Openings.

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I found an entrance.

For a year since the death of the unknown girl, my mother’s been silent.

Yesterday, as I readied myself for bed, a raven arrived with word from Willow. There was, from what he was told, a bit of a ruckus on one of the islands.

This morning, the dogs and I set out for Blood Lake, and with my shotgun at the ready, we set off toward the island Willow had indicated. The ravens scouted ahead and soon returned with information regarding a doorway set into a hill.

When we reached the island, I began the trudge up to the top while the dogs took off ahead. It didn’t take long before Martha had returned.

“There’s a doorway for sure, Duncan,” the dog told me. “And it stinks to hell like your mother.”

I nodded my thanks, and as I crested the hill, I saw the doorway.

It was old, older than it should have been, and it sure as hell hadn’t been on the island a year earlier when I’d checked it.”

Moving closer, I saw Latin phrases carved into the stone. What I read turned my stomach, as did the deep stains in the grooves of the carvings.

Old magic had been worked on the stones and bound them to this place.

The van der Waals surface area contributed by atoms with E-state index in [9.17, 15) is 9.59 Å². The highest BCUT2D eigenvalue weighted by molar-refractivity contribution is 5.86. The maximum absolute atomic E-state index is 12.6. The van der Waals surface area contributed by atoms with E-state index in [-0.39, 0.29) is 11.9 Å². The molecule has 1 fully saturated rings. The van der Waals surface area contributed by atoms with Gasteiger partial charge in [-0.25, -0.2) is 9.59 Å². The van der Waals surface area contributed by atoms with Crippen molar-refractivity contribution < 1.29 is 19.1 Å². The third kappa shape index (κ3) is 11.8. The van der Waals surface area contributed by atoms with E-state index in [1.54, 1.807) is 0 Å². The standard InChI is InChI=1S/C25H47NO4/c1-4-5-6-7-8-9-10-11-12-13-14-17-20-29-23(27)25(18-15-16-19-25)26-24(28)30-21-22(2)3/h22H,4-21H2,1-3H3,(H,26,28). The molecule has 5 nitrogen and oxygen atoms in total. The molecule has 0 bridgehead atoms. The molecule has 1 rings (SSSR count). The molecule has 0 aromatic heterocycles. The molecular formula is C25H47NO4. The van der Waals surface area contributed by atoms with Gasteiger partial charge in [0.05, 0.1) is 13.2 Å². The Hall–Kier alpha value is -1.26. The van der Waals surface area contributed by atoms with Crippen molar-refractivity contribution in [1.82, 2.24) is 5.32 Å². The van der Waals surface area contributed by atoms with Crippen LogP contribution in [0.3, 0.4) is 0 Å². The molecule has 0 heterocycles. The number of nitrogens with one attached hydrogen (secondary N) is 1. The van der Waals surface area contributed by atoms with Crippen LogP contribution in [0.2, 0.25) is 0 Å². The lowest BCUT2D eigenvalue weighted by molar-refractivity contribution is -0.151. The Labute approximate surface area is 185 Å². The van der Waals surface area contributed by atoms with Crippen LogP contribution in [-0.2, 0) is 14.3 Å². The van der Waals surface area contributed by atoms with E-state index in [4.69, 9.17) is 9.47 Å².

I returned to my boat, fetched a shovel, and went back to the doorway. For the better part of the day, I worked. I dug deep in front of the threshold, and then I gathered dead fall and built a rough trap. Much like a fish trap, I carved points onto wood and set the branches at a downward angle. Anyone who fell in would tear open their flesh trying to climb out.

As daylight weakened and edged on towards evening, I worked at the doorway. I loosened the keystone and, with a pair of cartridges for my shotgun, rigged up a tripwire of old thread.

Whoever passed through my mother’s door would bring the lintel down upon them, and should they survive to stagger forward, well, the pit would be waiting.

The dogs and I were hungry and tired as we made our way to the boat, the ravens taking flight to return to the rookery. As I pushed the boat off and began to row towards home, a dull thump greeted our ears. A scream followed, and the dogs and I had a good chuckle.

It’s always nice when your work is appreciated.

#trees #horrorstories

Published by

Nicholas Efstathiou

Husband, father, and writer.

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